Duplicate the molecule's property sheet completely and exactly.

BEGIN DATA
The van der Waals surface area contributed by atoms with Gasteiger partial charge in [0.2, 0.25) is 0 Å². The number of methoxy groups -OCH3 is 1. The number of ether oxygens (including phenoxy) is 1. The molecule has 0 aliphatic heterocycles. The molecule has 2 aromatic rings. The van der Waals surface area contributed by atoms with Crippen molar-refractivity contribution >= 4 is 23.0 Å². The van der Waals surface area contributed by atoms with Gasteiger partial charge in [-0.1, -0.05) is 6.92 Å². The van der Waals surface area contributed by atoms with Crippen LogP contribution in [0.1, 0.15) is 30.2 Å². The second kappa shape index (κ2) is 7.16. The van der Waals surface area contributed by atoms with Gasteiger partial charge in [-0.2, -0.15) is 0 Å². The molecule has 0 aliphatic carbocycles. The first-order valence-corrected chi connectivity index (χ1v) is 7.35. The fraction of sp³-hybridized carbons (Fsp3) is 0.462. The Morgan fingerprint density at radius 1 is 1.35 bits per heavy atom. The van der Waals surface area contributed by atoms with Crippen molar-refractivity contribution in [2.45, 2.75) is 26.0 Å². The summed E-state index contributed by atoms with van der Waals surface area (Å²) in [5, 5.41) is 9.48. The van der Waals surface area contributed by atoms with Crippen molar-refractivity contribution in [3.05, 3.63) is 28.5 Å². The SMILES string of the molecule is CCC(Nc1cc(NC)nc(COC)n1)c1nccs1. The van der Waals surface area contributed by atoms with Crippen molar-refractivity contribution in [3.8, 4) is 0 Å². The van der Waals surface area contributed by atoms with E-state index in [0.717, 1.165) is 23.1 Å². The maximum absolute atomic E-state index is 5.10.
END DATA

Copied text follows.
The van der Waals surface area contributed by atoms with Gasteiger partial charge in [0.2, 0.25) is 0 Å². The number of methoxy groups -OCH3 is 1. The number of ether oxygens (including phenoxy) is 1. The molecule has 0 aliphatic heterocycles. The molecule has 2 aromatic rings. The van der Waals surface area contributed by atoms with Crippen molar-refractivity contribution >= 4 is 23.0 Å². The van der Waals surface area contributed by atoms with Gasteiger partial charge in [-0.1, -0.05) is 6.92 Å². The van der Waals surface area contributed by atoms with Crippen LogP contribution in [0.1, 0.15) is 30.2 Å². The second kappa shape index (κ2) is 7.16. The van der Waals surface area contributed by atoms with Gasteiger partial charge in [-0.2, -0.15) is 0 Å². The molecule has 0 aliphatic carbocycles. The first-order valence-corrected chi connectivity index (χ1v) is 7.35. The fraction of sp³-hybridized carbons (Fsp3) is 0.462. The Morgan fingerprint density at radius 1 is 1.35 bits per heavy atom. The van der Waals surface area contributed by atoms with Crippen molar-refractivity contribution in [2.45, 2.75) is 26.0 Å². The summed E-state index contributed by atoms with van der Waals surface area (Å²) in [5, 5.41) is 9.48. The van der Waals surface area contributed by atoms with Crippen molar-refractivity contribution in [3.05, 3.63) is 28.5 Å². The SMILES string of the molecule is CCC(Nc1cc(NC)nc(COC)n1)c1nccs1. The van der Waals surface area contributed by atoms with Crippen molar-refractivity contribution in [3.8, 4) is 0 Å². The van der Waals surface area contributed by atoms with E-state index in [0.717, 1.165) is 23.1 Å². The maximum absolute atomic E-state index is 5.10.